Monday, December 23, 2013
Hannah Manzi, a student at Academic Magnet and a vegetarian, strives to make healthy eating choices. So buying the school lunch in the cafeteria hasn’t been an option for her for a while.
This fall she decided to see if she could change that. For her senior thesis, she worked with the cafeteria staff, the head of Charleston County School District Food Services and Dr. Ann Kulze to devise a plan to implement healthy lunch choices at her school.
She created a new cafeteria lunch menu to sell to students once a week for six weeks. One day each week she set up “build your own” food bars. Different choices were offered each week and varied from salad and burritos to sweet potatoes and pasta. A yogurt bar was included also. Students had multiple choices for toppings, sauces and dressings.
Dr. Kulze helped her with recipes and ideas on what items to serve. She worked with Walter Campbell, head of CCSD Food Services to order, prepare, cut up and cook the food. The school cafeteria manager and staff also assisted in preparing the food.
The sweet potato bar included items such as asparagus, cinnamon, honey and brown sugar. The salad bar contained option like Romaine lettuce, mesclun greens, black beans, sunflower seeds, carrots, croutons, tomatoes, cucumbers, bell peppers, Mandarin oranges and a choice of healthy dressings.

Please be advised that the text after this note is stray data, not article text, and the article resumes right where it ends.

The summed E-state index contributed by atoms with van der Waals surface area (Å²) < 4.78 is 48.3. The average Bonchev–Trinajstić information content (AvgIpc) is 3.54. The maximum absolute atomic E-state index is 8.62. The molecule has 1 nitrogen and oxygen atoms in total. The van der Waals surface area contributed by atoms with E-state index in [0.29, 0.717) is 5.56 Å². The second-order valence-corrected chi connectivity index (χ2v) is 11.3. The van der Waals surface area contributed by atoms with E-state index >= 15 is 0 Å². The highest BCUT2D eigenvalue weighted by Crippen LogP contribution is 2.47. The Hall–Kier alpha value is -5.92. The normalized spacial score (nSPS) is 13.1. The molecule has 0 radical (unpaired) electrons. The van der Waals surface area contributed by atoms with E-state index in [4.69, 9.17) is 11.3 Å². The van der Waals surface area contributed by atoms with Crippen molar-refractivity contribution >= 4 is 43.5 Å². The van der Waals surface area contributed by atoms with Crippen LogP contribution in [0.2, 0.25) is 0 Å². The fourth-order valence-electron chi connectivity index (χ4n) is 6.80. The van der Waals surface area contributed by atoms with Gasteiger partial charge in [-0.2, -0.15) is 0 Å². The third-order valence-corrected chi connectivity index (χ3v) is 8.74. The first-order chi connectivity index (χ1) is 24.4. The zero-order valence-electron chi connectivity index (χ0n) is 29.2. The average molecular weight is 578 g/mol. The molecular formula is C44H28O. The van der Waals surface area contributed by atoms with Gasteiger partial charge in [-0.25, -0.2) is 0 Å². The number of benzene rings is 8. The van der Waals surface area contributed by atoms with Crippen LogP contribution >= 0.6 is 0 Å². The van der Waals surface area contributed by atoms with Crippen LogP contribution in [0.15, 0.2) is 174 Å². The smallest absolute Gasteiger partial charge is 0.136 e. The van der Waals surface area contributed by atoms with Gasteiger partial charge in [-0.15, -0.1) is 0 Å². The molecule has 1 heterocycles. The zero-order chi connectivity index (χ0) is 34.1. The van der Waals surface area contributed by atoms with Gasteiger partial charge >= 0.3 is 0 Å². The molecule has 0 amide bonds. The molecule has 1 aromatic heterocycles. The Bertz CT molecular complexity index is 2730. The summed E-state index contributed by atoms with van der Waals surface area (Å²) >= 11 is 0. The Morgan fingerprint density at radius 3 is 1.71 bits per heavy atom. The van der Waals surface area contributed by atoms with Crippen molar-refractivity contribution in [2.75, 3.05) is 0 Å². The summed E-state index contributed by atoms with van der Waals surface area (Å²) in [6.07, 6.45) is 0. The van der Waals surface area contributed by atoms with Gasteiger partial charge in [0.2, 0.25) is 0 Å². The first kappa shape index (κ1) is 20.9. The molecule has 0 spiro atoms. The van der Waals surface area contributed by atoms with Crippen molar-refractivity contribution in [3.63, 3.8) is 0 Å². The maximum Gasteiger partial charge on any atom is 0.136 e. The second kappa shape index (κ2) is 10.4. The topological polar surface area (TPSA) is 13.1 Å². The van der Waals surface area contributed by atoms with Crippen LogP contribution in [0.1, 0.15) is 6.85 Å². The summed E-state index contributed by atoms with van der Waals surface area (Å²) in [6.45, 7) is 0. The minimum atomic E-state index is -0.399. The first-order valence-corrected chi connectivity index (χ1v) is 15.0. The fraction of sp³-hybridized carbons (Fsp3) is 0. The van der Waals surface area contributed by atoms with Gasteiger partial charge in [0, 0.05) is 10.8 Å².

She named her lunch venture “Happy Belly Foods,” and approximately 450 students were served. The once-a week healthy lunch option averaged 76 customers a week.
“We’ll use Hannah’s research on what kids like as far as healthy food choices go as we roll out new lunch choices from school to school next year,” Campbell said. The district food services is testing entire new menus for next year. “Students really want a salad bar. We learned that from Hannah’s research.” They will be serving Salanova lettuce, a very nutritious lettuce locally grown by Jimmy Cobb at his farm in Reevesville.
“Hannah’s project created a lot of buzz. It showed us what students will buy,” Campbell added. “Even if a students only buys the school lunch once a week, it’s good.
The majority of the food was purchased through Charleston County School District (CCSD) Food Services, and a profit of around $1,000 resulted from the project. When Campbell learned that Manzi was going to donate any profits she made from selling the food, he donated the cost of the food, making it possible for Hannah to give a check to Crisis Ministries. This charity focuses on easing hunger in the Lowcountry and is also looking to offer healthier choices.
“There are a lot of tongs to this fork,”said Judith Peterson, principal of Academic Magnet High School. “What these theses are meant to do is to connect kids to the real world through research and betterment.